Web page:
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236 of 257 people found the following review helpful
5.0 out of 5 stars Get out there and get busy creating., February 22, 2012
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This review is from: Steal Like an Artist: 10 Things Nobody Told You About Being Creative (Paperback)
If you've been paying attention to certain parts of the Web recently, you may be familiar with a rising chorus of voices talking about creativity as "remixing." The broad thesis is that creativity isn't a mystical flash of insight in the mind of a lone genius, but rather a combinatorial, collaborative process in which artists and designers consciously and gradually combine existing ideas into novel forms. Books like "The Gift", by Lewis Hyde, and video series like "Everything is a Remix", by Kirby Ferguson, champion this burgeoning idea (and are name-checked by Kleon at the end of "Artist"). But if Hyde and Ferguson are the theorists charting the contours of these new ideas, Kleon is the practitioner, the man-of-artistic-action, bringing the means and the message to the people.

"Steal Like An Artist" began as a lecture given by Kleon at Broome Community College that later emerged as a viral blog post. Kleon makes no effort to hide the fact that the blog post forms the skeleton of "Artist". But even if you've memorized the post, Kleon layers enough muscle and flesh on it that you feel like you're encountering his core ideas all over again. The same rush of discovery and energy awaits.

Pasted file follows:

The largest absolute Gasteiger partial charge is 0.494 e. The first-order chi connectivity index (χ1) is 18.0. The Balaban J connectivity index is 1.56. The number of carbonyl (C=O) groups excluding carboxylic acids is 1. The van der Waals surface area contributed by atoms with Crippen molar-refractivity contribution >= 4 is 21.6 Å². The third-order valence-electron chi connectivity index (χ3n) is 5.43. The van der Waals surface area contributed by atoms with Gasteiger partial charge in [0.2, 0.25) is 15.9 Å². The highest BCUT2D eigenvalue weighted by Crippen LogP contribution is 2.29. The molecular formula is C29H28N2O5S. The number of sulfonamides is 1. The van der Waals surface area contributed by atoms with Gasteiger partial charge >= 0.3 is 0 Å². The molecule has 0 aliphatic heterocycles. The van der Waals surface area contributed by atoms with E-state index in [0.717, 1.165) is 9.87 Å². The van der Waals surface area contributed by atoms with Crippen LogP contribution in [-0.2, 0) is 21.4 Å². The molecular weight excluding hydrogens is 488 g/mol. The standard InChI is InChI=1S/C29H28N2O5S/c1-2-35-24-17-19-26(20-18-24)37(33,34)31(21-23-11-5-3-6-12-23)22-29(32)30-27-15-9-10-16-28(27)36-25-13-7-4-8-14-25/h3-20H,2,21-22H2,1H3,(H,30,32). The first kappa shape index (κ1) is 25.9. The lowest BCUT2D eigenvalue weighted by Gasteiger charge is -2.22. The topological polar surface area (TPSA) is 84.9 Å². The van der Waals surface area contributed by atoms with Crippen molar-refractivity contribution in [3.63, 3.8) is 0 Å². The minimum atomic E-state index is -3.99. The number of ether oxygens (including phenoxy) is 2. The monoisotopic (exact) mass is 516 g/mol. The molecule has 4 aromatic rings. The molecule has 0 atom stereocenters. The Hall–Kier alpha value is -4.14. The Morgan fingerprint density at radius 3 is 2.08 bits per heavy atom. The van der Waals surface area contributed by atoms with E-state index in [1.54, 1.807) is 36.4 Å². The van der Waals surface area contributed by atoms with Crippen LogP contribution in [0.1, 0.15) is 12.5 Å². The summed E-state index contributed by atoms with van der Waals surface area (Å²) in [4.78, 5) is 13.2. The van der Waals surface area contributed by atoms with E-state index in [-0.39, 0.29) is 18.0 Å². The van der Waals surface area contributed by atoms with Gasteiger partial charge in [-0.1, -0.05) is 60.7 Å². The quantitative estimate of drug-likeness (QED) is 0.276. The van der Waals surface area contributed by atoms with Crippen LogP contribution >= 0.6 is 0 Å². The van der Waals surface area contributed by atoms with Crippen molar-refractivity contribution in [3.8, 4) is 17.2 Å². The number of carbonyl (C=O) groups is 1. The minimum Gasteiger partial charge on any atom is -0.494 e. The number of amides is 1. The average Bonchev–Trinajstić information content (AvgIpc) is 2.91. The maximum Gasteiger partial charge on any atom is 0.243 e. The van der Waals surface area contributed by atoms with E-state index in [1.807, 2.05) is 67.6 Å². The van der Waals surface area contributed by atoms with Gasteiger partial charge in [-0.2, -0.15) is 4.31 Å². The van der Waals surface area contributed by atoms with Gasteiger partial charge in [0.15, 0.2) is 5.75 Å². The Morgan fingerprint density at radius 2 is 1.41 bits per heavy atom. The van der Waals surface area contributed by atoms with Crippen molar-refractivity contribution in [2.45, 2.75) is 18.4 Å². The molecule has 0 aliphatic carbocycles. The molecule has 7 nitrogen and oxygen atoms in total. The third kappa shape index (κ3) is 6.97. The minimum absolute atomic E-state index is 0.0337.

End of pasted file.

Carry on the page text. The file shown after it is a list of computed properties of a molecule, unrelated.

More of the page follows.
Kleon describes himself as "a writer that draws," and "Artist" is proof of that. He designed the book himself and his voice and style shine through. "Artist" feels unified, innovative, balanced, and, above all, intimate. The book is small, like a big cocktail napkin. It's full of illustrations by Kleon and little flourishes that keep things brisk as you read. The small size makes the book feel approachable, ready to provide a quick inspiration burst if need be. Kleon describes ten basic principles to boost your creativity. He lists them on the back cover of the book (a choice that Kindle purchasers will miss) so that they're easily referenced. It's a small touch, but emblematic of the book's careful construction.

Most importantly, "Artist" is focused on practicality. Kleon has absorbed the lessons of Hyde and Ferguson, but he wants to do more than evangelize; he wants to transform. "Artist" is stuffed with practical tips that you can adopt. In fact, there's a section at the very end of the book titled "What Now?", in which Kleon gives you a long, itemized list of things you can do *right now* to prime your creative pump.